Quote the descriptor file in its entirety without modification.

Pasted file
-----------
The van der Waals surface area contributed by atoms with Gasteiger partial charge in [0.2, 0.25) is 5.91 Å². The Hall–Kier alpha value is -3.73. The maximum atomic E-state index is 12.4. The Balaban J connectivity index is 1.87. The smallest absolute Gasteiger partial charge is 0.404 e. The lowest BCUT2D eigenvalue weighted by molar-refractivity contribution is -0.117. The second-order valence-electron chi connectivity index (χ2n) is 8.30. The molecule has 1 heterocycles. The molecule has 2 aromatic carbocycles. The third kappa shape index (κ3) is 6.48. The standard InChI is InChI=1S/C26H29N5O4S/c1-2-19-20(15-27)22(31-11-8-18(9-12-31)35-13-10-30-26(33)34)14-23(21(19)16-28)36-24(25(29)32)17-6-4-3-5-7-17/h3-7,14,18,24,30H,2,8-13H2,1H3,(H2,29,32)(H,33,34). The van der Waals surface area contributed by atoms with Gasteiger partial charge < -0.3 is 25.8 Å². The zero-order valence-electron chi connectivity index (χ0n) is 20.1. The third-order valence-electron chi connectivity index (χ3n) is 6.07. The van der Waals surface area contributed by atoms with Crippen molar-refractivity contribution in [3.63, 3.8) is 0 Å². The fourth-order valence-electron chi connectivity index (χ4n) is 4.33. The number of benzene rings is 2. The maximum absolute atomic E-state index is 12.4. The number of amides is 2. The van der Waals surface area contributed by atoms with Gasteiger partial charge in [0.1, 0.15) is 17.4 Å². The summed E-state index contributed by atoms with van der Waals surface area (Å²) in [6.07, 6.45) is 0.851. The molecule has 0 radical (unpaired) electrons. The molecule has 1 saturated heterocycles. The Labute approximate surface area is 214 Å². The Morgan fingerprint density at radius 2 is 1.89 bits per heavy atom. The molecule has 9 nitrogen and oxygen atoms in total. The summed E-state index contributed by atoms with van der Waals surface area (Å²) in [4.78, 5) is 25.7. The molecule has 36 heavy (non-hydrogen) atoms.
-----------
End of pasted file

The van der Waals surface area contributed by atoms with Gasteiger partial charge in [0.2, 0.25) is 5.91 Å². The Hall–Kier alpha value is -3.73. The maximum atomic E-state index is 12.4. The Balaban J connectivity index is 1.87. The smallest absolute Gasteiger partial charge is 0.404 e. The lowest BCUT2D eigenvalue weighted by molar-refractivity contribution is -0.117. The second-order valence-electron chi connectivity index (χ2n) is 8.30. The molecule has 1 heterocycles. The molecule has 2 aromatic carbocycles. The third kappa shape index (κ3) is 6.48. The standard InChI is InChI=1S/C26H29N5O4S/c1-2-19-20(15-27)22(31-11-8-18(9-12-31)35-13-10-30-26(33)34)14-23(21(19)16-28)36-24(25(29)32)17-6-4-3-5-7-17/h3-7,14,18,24,30H,2,8-13H2,1H3,(H2,29,32)(H,33,34). The van der Waals surface area contributed by atoms with Gasteiger partial charge < -0.3 is 25.8 Å². The zero-order valence-electron chi connectivity index (χ0n) is 20.1. The third-order valence-electron chi connectivity index (χ3n) is 6.07. The van der Waals surface area contributed by atoms with Crippen molar-refractivity contribution in [3.63, 3.8) is 0 Å². The fourth-order valence-electron chi connectivity index (χ4n) is 4.33. The number of benzene rings is 2. The maximum absolute atomic E-state index is 12.4. The number of amides is 2. The van der Waals surface area contributed by atoms with Gasteiger partial charge in [0.1, 0.15) is 17.4 Å². The summed E-state index contributed by atoms with van der Waals surface area (Å²) in [6.07, 6.45) is 0.851. The molecule has 0 radical (unpaired) electrons. The molecule has 1 saturated heterocycles. The Labute approximate surface area is 214 Å². The Morgan fingerprint density at radius 2 is 1.89 bits per heavy atom. The molecule has 9 nitrogen and oxygen atoms in total. The summed E-state index contributed by atoms with van der Waals surface area (Å²) in [4.78, 5) is 25.7. The molecule has 36 heavy (non-hydrogen) atoms.